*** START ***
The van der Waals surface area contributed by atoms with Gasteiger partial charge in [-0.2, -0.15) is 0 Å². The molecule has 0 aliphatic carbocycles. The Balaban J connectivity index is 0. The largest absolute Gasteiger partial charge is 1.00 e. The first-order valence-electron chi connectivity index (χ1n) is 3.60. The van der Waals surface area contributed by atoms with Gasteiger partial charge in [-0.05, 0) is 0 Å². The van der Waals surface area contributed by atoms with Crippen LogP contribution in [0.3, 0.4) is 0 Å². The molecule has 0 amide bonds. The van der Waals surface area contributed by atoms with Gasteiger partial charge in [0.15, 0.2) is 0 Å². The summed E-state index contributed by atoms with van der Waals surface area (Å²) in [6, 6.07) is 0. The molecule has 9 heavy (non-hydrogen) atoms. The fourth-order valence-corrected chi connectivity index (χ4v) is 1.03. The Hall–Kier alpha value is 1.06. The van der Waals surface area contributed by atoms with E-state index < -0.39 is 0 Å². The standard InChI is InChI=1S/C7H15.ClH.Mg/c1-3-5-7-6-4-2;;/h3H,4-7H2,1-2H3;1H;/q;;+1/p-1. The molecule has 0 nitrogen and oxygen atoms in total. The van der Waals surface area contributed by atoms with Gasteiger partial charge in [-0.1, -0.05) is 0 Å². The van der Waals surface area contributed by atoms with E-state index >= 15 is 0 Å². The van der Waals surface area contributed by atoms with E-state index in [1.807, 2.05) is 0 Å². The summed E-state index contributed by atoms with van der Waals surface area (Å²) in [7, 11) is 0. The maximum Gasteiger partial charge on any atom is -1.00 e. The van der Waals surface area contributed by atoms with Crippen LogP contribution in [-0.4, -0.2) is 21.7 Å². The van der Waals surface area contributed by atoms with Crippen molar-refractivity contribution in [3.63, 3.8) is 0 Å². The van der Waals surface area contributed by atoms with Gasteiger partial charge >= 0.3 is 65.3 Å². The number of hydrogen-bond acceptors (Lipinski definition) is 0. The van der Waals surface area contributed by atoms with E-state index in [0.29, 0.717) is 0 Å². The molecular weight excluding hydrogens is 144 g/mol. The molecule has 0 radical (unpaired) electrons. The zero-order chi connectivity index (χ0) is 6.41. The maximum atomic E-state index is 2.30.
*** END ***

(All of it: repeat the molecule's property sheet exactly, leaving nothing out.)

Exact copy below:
The van der Waals surface area contributed by atoms with Gasteiger partial charge in [-0.2, -0.15) is 0 Å². The molecule has 0 aliphatic carbocycles. The Balaban J connectivity index is 0. The largest absolute Gasteiger partial charge is 1.00 e. The first-order valence-electron chi connectivity index (χ1n) is 3.60. The van der Waals surface area contributed by atoms with Gasteiger partial charge in [-0.05, 0) is 0 Å². The van der Waals surface area contributed by atoms with Crippen LogP contribution in [0.3, 0.4) is 0 Å². The molecule has 0 amide bonds. The van der Waals surface area contributed by atoms with Gasteiger partial charge in [0.15, 0.2) is 0 Å². The summed E-state index contributed by atoms with van der Waals surface area (Å²) in [6, 6.07) is 0. The molecule has 9 heavy (non-hydrogen) atoms. The fourth-order valence-corrected chi connectivity index (χ4v) is 1.03. The Hall–Kier alpha value is 1.06. The van der Waals surface area contributed by atoms with E-state index < -0.39 is 0 Å². The standard InChI is InChI=1S/C7H15.ClH.Mg/c1-3-5-7-6-4-2;;/h3H,4-7H2,1-2H3;1H;/q;;+1/p-1. The molecule has 0 nitrogen and oxygen atoms in total. The van der Waals surface area contributed by atoms with Gasteiger partial charge in [-0.1, -0.05) is 0 Å². The van der Waals surface area contributed by atoms with E-state index >= 15 is 0 Å². The van der Waals surface area contributed by atoms with E-state index in [1.807, 2.05) is 0 Å². The summed E-state index contributed by atoms with van der Waals surface area (Å²) in [7, 11) is 0. The maximum Gasteiger partial charge on any atom is -1.00 e. The van der Waals surface area contributed by atoms with Crippen LogP contribution in [-0.4, -0.2) is 21.7 Å². The van der Waals surface area contributed by atoms with Crippen molar-refractivity contribution in [3.63, 3.8) is 0 Å². The van der Waals surface area contributed by atoms with Gasteiger partial charge >= 0.3 is 65.3 Å². The number of hydrogen-bond acceptors (Lipinski definition) is 0. The van der Waals surface area contributed by atoms with E-state index in [0.29, 0.717) is 0 Å². The molecular weight excluding hydrogens is 144 g/mol. The molecule has 0 radical (unpaired) electrons. The zero-order chi connectivity index (χ0) is 6.41. The maximum atomic E-state index is 2.30.